The group's name suggests that they are a bunch of friendly stoners, but after listening to this album far too many times, I realized that they're not smoking the right stuff. (Amanda Nowinski)

Olneyville Sound System
What Is True What Is False (Load)

The long-awaited What Is True was recorded in 1999. Since then singer John Von Ryan retired, and crazy sax player Ragu stepped in. Drummer Adam Autry plays with Pixeltan on the side and bassist Dan St. Jacques divides his time between OSS and Vincebus Eruptum. Von Ryan and St. Jacques played together in the original lineup of Thee Hydrogen Terrors, and Von Ryan put out a solo record in 1997. Around that time – which was when St. Jacques set himself on fire at a Landed show – some different people altogether started Forcefield, (now in the Whitney Biennial) and Matt Brinkman started Mr. Brinkman, Brinkmangled, Mystery Brinkman and Mindflayer, all while Pete Bulb was in Japan witnessing the King Brothers' hostile takeover of rock music, 764-Hero were recording Bridges to Babylon, and the kids were listening to grindcore kings Dropdead. Men's Recovery Project was in the mix, Lightning Bolt was the first prog-funk spaz band since, well, ever, and OSS recorded their first, We're All in This Together, with Roma Karas blowing harmonica and Von Ryan choking out vocals. That should bring us full circle.

For those of us who care, it's comforting to know that the reverberations caused by that legendary scene in Providence, R.I., are still being felt – the proof's on What Is True as it hands down one aural beating after another. The bass and drums chase each other around in skull-tattooing patterns, and Von Ryan forces barely human noises from his throat – covering such subjects as non-English-speaking radio stations ("What are they saying? What are they saying?") and hookers ("Watch out for the girls on the street"). The paranoid lyrics are so simple they're beautiful. The repetition is downright stubborn and of such numbing intensity that Brainbombs fans should take note. Just make sure you listen to the record so loud it makes you cry. (Mike McGuirk)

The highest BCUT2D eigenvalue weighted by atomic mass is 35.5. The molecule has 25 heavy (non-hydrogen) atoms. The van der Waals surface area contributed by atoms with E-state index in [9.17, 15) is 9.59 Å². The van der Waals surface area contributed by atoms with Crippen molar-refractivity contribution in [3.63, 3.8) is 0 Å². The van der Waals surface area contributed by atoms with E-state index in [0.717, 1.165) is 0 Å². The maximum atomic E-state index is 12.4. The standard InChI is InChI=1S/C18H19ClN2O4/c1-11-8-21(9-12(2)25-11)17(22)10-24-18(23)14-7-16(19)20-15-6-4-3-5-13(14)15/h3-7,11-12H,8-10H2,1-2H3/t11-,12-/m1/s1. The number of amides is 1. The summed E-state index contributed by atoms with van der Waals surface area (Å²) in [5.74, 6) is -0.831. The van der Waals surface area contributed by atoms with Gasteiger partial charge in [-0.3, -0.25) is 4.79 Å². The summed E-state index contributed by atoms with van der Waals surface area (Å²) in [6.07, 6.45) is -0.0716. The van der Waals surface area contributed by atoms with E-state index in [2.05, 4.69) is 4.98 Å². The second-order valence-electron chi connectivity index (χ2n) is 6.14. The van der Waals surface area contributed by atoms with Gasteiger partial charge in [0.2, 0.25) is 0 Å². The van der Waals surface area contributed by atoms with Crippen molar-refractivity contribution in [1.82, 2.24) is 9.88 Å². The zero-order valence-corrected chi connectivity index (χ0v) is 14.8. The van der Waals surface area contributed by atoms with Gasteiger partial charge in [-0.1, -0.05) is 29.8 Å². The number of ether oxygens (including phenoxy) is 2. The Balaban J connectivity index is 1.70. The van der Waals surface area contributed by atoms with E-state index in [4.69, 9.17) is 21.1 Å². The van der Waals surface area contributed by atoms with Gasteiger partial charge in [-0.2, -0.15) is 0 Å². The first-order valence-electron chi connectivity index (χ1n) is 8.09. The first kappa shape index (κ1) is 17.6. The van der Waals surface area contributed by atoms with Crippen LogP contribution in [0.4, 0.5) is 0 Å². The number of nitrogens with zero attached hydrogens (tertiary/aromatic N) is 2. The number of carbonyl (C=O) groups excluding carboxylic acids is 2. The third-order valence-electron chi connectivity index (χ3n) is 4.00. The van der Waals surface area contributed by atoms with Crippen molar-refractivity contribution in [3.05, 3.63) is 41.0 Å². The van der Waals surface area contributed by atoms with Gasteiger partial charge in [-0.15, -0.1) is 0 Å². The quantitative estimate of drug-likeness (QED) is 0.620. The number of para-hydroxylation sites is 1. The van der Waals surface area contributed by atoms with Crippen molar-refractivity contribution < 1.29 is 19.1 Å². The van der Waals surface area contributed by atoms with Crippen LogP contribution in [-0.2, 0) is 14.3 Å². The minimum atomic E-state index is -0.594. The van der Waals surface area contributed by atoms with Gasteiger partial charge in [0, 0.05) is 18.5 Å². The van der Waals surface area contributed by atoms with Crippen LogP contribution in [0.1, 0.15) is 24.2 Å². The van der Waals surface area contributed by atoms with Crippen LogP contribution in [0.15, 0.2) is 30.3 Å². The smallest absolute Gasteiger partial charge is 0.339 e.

Bonobo
Animal Magic (Ninja Tune/Tru Thoughts)

Thankfully, I hadn't read anything about this one before I took a listen. This album was originally released only in the U.K., and fellow hacks were quick to label it a "chill-out masterpiece," a phrase guaranteed to send the disc straight to the "sell at Amoeba" bin. Some misled simpletons believe ample quantities of mood-altering substances are necessary to appreciate electronic music, and the dread chill-out genre is one where I am in complete agreement – although I'd insist upon general anesthesia so I could just get on with it and fall asleep. Animal Magic definitely isn't dance-floor fodder – this debut full-length from Bonobo (Simon Green) is both relaxed and relaxing. It's pretty, even beautiful in places, with delicate washes of precise instrumentation, many played by Mr. Green himself (on actual instruments).

One gauge of the album's success would be the track "Terrapin" and its tasteful use of a sitar, which, with all respect due to recently retired Ravi Shankar, is an instrument capable of inflicting aural discomfort upon even the most worldly listener. Yet "Terrapin" keeps it in check, harnessing the sitar's evil power to the yoke of a subtly funky song that will at least get your toes wiggling as you sink into your sofa or recliner or beanbag of choice. Some of the pieces, such as the anodyne "Intro," fade into the background rather easily; many – such as the sublime "silver" – display a somewhat passive-aggressive nature, at first floating by easily only to return with a vengeance upon repeated listens.

As the tunes turned familiar, the carefully considered programming and balance of the entire album became more apparent, the subtle tonal differences more rewarding. Like a luxurious coat of moss, with each silken hair a study in variation, it grew on me. Ahhhh ... just don't call it chill-out. (Peter Nicholson)